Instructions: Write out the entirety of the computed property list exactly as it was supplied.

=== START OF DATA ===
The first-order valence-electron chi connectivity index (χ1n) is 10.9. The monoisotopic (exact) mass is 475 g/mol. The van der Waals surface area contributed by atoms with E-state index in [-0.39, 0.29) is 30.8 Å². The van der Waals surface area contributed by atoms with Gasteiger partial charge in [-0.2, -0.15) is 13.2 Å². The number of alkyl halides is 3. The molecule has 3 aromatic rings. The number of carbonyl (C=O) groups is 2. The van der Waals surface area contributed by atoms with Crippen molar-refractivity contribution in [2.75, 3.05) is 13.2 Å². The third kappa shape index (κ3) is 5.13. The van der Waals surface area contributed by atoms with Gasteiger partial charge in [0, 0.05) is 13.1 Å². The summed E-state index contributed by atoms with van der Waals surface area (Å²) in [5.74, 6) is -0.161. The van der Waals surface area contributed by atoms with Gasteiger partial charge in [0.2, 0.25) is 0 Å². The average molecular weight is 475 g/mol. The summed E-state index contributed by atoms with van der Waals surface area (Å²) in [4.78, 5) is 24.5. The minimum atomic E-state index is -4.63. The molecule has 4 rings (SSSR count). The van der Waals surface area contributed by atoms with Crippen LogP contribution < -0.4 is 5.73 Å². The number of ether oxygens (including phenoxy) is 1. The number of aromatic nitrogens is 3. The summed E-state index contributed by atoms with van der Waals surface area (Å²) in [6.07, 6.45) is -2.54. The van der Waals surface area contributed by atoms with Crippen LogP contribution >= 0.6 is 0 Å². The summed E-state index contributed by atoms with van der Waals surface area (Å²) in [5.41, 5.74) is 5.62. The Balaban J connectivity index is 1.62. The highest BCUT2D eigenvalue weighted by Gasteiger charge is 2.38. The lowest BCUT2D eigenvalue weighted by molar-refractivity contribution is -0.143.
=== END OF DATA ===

The first-order valence-electron chi connectivity index (χ1n) is 10.9. The monoisotopic (exact) mass is 475 g/mol. The van der Waals surface area contributed by atoms with E-state index in [-0.39, 0.29) is 30.8 Å². The van der Waals surface area contributed by atoms with Gasteiger partial charge in [-0.2, -0.15) is 13.2 Å². The number of alkyl halides is 3. The molecule has 3 aromatic rings. The number of carbonyl (C=O) groups is 2. The van der Waals surface area contributed by atoms with Crippen molar-refractivity contribution in [2.75, 3.05) is 13.2 Å². The third kappa shape index (κ3) is 5.13. The van der Waals surface area contributed by atoms with Gasteiger partial charge in [0, 0.05) is 13.1 Å². The summed E-state index contributed by atoms with van der Waals surface area (Å²) in [5.74, 6) is -0.161. The van der Waals surface area contributed by atoms with Gasteiger partial charge in [0.2, 0.25) is 0 Å². The average molecular weight is 475 g/mol. The summed E-state index contributed by atoms with van der Waals surface area (Å²) in [4.78, 5) is 24.5. The minimum atomic E-state index is -4.63. The molecule has 4 rings (SSSR count). The van der Waals surface area contributed by atoms with Crippen LogP contribution < -0.4 is 5.73 Å². The number of ether oxygens (including phenoxy) is 1. The number of aromatic nitrogens is 3. The summed E-state index contributed by atoms with van der Waals surface area (Å²) in [6.07, 6.45) is -2.54. The van der Waals surface area contributed by atoms with Crippen LogP contribution >= 0.6 is 0 Å². The summed E-state index contributed by atoms with van der Waals surface area (Å²) in [5.41, 5.74) is 5.62. The Balaban J connectivity index is 1.62. The highest BCUT2D eigenvalue weighted by Gasteiger charge is 2.38. The lowest BCUT2D eigenvalue weighted by molar-refractivity contribution is -0.143.